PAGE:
2016 was the year of more. More art spaces, more shows, more mainstream art happening in the Bay Area than ever before. A mix of brand new spaces, reopenings and expansions brought us 500 Capp Street, CTRL+SHFT, Minnesota Street Project, PACE Palo Alto, the oasis of Guerrero Gallery, a Gagosian outpost, a bigger Altman Siegel, UC Davis’ Manetti Shrem Museum, and a new San Francisco Arts Commission Gallery, BAMPFA and SFMOMA.
If we gained more square footage for art in 2016, the year also proved Bay Area artists will continue to gather for the sake of being together, regardless of location: the San Francisco Art Book Fair drew crowds of 9,000 to the Dogpatch over its inaugural weekend, the second Parking Lot Art Fair overtook even more of Fort Mason’s asphalt entryway and in the wake of the Oakland warehouse fire that claimed 36 lives, countless arts spaces opened their doors to vigils, benefit shows and community gatherings as we comforted each other in the wake of so much loss.
It’s this impulse toward gathering -- for mutual support and resistance -- that most energizes me in the face of 2017. As simple as it may seem, gathering at a local art opening, attending an artist talk, and perusing an open studios weekend are tangible, visible (and usually completely free) ways to show those in the Bay Area art community that you value their presence and their work. Nobody creates art in a vacuum. Having a living, breathing audience is a vital element of any artist’s practice.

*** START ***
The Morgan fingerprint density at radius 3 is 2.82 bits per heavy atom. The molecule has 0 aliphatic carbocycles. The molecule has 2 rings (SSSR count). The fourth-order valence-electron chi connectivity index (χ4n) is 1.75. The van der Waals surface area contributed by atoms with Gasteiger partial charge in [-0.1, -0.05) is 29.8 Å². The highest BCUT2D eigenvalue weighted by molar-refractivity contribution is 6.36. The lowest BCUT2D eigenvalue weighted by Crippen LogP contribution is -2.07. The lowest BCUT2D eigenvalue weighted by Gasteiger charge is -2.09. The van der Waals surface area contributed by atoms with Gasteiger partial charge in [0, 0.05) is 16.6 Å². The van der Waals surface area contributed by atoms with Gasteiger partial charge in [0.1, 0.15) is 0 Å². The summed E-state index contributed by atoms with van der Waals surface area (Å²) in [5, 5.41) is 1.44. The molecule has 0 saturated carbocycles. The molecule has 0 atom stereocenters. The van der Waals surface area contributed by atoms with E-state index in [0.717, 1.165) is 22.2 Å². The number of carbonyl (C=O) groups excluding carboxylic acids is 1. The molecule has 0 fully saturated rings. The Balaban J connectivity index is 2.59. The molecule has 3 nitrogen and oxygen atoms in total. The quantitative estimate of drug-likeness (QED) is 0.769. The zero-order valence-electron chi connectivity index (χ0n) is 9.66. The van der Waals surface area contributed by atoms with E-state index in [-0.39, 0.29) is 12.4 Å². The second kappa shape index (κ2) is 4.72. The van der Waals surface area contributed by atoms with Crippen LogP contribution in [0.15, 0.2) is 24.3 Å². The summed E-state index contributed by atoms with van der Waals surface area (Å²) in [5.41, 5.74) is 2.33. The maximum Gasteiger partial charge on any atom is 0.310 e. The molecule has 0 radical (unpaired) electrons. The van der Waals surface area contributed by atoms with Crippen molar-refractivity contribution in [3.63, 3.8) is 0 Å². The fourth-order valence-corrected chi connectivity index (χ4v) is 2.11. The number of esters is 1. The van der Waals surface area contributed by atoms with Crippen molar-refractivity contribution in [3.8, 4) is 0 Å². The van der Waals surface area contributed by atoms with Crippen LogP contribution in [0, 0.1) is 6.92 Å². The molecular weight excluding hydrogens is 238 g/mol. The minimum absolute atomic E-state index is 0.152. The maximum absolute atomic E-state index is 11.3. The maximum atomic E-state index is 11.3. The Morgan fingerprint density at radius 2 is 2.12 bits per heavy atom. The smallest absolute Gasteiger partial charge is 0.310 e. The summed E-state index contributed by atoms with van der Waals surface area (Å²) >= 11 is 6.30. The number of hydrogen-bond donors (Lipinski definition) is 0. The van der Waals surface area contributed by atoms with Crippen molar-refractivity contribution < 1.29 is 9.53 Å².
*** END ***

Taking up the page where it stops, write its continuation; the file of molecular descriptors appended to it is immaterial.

As Renny Pritikin, current chief curator at the Contemporary Jewish Museum, wrote in 2009 in his 23-point treatise “Prescription for a Healthy Art Scene”: in addition to a cadre of artists, teaching opportunities, schools, studios, alternative spaces, dealers, collectors, art writers, publications, grants and museums, the art ecosystem needs “interested audiences who attend all the above and read about it.”
So I’ll keep writing about it, you keep reading about it, and here’s to all of us showing up more in 2017.